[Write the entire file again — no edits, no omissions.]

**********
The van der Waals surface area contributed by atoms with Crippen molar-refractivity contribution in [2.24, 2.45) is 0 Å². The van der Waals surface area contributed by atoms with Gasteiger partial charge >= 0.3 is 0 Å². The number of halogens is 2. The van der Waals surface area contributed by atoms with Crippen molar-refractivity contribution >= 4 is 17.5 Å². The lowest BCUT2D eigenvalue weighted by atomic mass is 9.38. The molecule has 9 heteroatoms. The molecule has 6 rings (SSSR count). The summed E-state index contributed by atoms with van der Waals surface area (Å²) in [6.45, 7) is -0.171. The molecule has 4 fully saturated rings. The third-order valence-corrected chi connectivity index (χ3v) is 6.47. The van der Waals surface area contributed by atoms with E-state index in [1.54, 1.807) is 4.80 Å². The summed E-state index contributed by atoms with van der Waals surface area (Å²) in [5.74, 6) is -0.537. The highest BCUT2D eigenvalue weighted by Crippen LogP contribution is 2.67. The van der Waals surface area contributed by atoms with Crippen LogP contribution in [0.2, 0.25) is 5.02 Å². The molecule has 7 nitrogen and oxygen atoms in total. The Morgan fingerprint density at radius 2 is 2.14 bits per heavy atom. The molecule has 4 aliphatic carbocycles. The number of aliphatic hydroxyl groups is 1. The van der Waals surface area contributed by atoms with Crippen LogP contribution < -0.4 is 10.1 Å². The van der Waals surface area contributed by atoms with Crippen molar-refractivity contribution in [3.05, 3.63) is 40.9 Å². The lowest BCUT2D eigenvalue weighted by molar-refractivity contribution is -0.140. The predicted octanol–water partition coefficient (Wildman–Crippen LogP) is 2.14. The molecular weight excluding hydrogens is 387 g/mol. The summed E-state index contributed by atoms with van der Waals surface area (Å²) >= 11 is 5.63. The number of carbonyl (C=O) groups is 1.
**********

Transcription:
The van der Waals surface area contributed by atoms with Crippen molar-refractivity contribution in [2.24, 2.45) is 0 Å². The van der Waals surface area contributed by atoms with Gasteiger partial charge >= 0.3 is 0 Å². The number of halogens is 2. The van der Waals surface area contributed by atoms with Crippen molar-refractivity contribution >= 4 is 17.5 Å². The lowest BCUT2D eigenvalue weighted by atomic mass is 9.38. The molecule has 9 heteroatoms. The molecule has 6 rings (SSSR count). The summed E-state index contributed by atoms with van der Waals surface area (Å²) in [6.45, 7) is -0.171. The molecule has 4 fully saturated rings. The third-order valence-corrected chi connectivity index (χ3v) is 6.47. The van der Waals surface area contributed by atoms with E-state index in [1.54, 1.807) is 4.80 Å². The summed E-state index contributed by atoms with van der Waals surface area (Å²) in [5.74, 6) is -0.537. The highest BCUT2D eigenvalue weighted by Crippen LogP contribution is 2.67. The van der Waals surface area contributed by atoms with Crippen LogP contribution in [0.2, 0.25) is 5.02 Å². The molecule has 7 nitrogen and oxygen atoms in total. The Morgan fingerprint density at radius 2 is 2.14 bits per heavy atom. The molecule has 4 aliphatic carbocycles. The number of aliphatic hydroxyl groups is 1. The van der Waals surface area contributed by atoms with Crippen LogP contribution < -0.4 is 10.1 Å². The van der Waals surface area contributed by atoms with Crippen molar-refractivity contribution in [3.05, 3.63) is 40.9 Å². The lowest BCUT2D eigenvalue weighted by molar-refractivity contribution is -0.140. The predicted octanol–water partition coefficient (Wildman–Crippen LogP) is 2.14. The molecular weight excluding hydrogens is 387 g/mol. The summed E-state index contributed by atoms with van der Waals surface area (Å²) >= 11 is 5.63. The number of carbonyl (C=O) groups is 1.